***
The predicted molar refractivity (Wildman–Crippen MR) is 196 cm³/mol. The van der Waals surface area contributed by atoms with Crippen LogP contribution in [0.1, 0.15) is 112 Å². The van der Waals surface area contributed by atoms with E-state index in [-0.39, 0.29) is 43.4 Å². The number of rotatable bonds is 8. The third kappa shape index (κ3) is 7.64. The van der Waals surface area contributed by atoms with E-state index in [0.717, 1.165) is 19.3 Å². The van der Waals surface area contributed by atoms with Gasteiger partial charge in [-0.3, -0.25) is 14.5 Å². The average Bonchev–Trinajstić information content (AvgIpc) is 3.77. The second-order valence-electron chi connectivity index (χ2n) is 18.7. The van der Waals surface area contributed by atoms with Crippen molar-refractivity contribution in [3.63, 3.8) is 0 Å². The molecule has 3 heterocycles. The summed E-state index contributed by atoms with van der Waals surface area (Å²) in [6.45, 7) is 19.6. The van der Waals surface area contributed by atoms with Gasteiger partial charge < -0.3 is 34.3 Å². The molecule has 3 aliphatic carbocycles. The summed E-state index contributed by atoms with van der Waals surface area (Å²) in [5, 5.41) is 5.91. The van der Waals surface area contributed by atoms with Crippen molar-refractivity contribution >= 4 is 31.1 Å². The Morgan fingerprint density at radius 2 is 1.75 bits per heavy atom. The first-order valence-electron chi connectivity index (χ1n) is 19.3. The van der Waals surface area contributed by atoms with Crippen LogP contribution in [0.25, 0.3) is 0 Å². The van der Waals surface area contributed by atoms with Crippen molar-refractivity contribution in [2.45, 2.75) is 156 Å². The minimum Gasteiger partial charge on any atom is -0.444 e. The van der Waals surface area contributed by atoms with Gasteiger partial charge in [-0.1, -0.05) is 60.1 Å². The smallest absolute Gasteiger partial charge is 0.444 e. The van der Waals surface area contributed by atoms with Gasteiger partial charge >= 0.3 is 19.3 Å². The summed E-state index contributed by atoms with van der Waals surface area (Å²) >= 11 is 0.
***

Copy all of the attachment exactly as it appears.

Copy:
The predicted molar refractivity (Wildman–Crippen MR) is 196 cm³/mol. The van der Waals surface area contributed by atoms with Crippen LogP contribution in [0.1, 0.15) is 112 Å². The van der Waals surface area contributed by atoms with E-state index in [-0.39, 0.29) is 43.4 Å². The number of rotatable bonds is 8. The third kappa shape index (κ3) is 7.64. The van der Waals surface area contributed by atoms with E-state index in [0.717, 1.165) is 19.3 Å². The van der Waals surface area contributed by atoms with Gasteiger partial charge in [-0.3, -0.25) is 14.5 Å². The average Bonchev–Trinajstić information content (AvgIpc) is 3.77. The second-order valence-electron chi connectivity index (χ2n) is 18.7. The van der Waals surface area contributed by atoms with Crippen molar-refractivity contribution in [3.63, 3.8) is 0 Å². The molecule has 3 heterocycles. The summed E-state index contributed by atoms with van der Waals surface area (Å²) in [6.45, 7) is 19.6. The van der Waals surface area contributed by atoms with Gasteiger partial charge < -0.3 is 34.3 Å². The molecule has 3 aliphatic carbocycles. The summed E-state index contributed by atoms with van der Waals surface area (Å²) in [5, 5.41) is 5.91. The van der Waals surface area contributed by atoms with Crippen molar-refractivity contribution >= 4 is 31.1 Å². The Morgan fingerprint density at radius 2 is 1.75 bits per heavy atom. The first-order valence-electron chi connectivity index (χ1n) is 19.3. The van der Waals surface area contributed by atoms with Crippen LogP contribution in [0.25, 0.3) is 0 Å². The van der Waals surface area contributed by atoms with Crippen molar-refractivity contribution in [2.45, 2.75) is 156 Å². The minimum Gasteiger partial charge on any atom is -0.444 e. The van der Waals surface area contributed by atoms with Gasteiger partial charge in [-0.1, -0.05) is 60.1 Å². The smallest absolute Gasteiger partial charge is 0.444 e. The van der Waals surface area contributed by atoms with Gasteiger partial charge >= 0.3 is 19.3 Å². The summed E-state index contributed by atoms with van der Waals surface area (Å²) >= 11 is 0.